And when you don't have people going through manual processes to suss out that information, or maybe it takes too long and you have a massive failure of some asset, then that brainpower and time is freed up for, like you're saying, higher impact, larger ideas, things they can do that they wouldn't have otherwise had time for.


Yes, that's exactly how we saw ENEL using it5 as part of their renewables fleet. It was extremely manual before, with engineers having to sift through reams of data coming in from sensors to identify abnormalities. And being able to move towards leveraging AI and catch, you know—I think it was 220 incidents—just by having that ability to maximize and unlock value from the data that they had and free up those resources to, again, focus on bigger challenges is really key.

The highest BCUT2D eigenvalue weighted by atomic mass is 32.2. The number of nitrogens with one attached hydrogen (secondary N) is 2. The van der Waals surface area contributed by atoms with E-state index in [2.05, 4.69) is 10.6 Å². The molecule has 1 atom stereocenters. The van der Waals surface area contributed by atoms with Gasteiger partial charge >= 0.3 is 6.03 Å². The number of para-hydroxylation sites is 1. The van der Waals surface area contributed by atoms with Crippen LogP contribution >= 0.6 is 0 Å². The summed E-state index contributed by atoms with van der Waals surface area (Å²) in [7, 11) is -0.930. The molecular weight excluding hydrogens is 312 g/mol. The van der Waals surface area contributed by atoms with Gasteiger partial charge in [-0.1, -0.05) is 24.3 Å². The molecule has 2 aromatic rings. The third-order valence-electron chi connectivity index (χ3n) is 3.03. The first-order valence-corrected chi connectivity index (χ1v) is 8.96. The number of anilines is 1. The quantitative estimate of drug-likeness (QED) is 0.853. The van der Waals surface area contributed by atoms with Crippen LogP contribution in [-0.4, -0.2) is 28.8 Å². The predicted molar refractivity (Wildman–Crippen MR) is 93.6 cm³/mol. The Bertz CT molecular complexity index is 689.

That's actually a good transition into my last question, which is about customer examples. We love to tell stories primarily on this podcast. And I'm wondering if you have any stories that you've heard from our customers that are some of your favorites, or are particularly striking, where they're using software, collecting industrial data, and using it to pursue sustainability goals either kind of tangentially through optimizing a particular process or something that is sort of more directly related to sustainability. So like producing renewable energy, that kind of thing.